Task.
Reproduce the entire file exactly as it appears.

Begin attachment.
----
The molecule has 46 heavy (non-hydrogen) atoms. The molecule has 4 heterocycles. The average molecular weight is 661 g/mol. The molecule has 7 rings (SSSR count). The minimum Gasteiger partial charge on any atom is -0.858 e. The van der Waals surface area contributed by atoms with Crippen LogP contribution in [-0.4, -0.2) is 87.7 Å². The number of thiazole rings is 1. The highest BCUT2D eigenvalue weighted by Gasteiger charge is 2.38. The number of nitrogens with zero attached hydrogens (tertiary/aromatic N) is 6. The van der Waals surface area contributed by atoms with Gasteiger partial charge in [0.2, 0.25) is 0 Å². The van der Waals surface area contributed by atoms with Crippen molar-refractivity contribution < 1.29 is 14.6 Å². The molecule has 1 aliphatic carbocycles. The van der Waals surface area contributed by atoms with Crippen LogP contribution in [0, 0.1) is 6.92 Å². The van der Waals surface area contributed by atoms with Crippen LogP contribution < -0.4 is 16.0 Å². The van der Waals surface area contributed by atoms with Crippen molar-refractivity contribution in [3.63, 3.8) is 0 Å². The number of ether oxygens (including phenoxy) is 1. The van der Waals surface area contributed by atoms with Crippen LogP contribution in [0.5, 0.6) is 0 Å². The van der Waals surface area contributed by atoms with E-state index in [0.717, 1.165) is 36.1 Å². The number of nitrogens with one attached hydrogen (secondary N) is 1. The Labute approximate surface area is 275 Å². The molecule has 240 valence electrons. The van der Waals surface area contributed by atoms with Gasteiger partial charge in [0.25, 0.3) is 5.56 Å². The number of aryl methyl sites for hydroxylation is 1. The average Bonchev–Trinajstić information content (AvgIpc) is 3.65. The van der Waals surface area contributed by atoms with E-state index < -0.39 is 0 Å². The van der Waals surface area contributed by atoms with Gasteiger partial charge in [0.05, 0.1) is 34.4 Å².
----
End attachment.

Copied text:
The molecule has 46 heavy (non-hydrogen) atoms. The molecule has 4 heterocycles. The average molecular weight is 661 g/mol. The molecule has 7 rings (SSSR count). The minimum Gasteiger partial charge on any atom is -0.858 e. The van der Waals surface area contributed by atoms with Crippen LogP contribution in [-0.4, -0.2) is 87.7 Å². The number of thiazole rings is 1. The highest BCUT2D eigenvalue weighted by Gasteiger charge is 2.38. The number of nitrogens with zero attached hydrogens (tertiary/aromatic N) is 6. The van der Waals surface area contributed by atoms with Gasteiger partial charge in [0.2, 0.25) is 0 Å². The van der Waals surface area contributed by atoms with Crippen molar-refractivity contribution < 1.29 is 14.6 Å². The molecule has 1 aliphatic carbocycles. The van der Waals surface area contributed by atoms with Crippen LogP contribution in [0, 0.1) is 6.92 Å². The van der Waals surface area contributed by atoms with Crippen LogP contribution < -0.4 is 16.0 Å². The van der Waals surface area contributed by atoms with Crippen molar-refractivity contribution in [3.63, 3.8) is 0 Å². The number of ether oxygens (including phenoxy) is 1. The van der Waals surface area contributed by atoms with Crippen LogP contribution in [0.5, 0.6) is 0 Å². The van der Waals surface area contributed by atoms with E-state index in [0.717, 1.165) is 36.1 Å². The number of nitrogens with one attached hydrogen (secondary N) is 1. The Labute approximate surface area is 275 Å². The molecule has 240 valence electrons. The van der Waals surface area contributed by atoms with Gasteiger partial charge in [0.25, 0.3) is 5.56 Å². The number of aryl methyl sites for hydroxylation is 1. The average Bonchev–Trinajstić information content (AvgIpc) is 3.65. The van der Waals surface area contributed by atoms with E-state index < -0.39 is 0 Å². The van der Waals surface area contributed by atoms with Gasteiger partial charge in [0.05, 0.1) is 34.4 Å².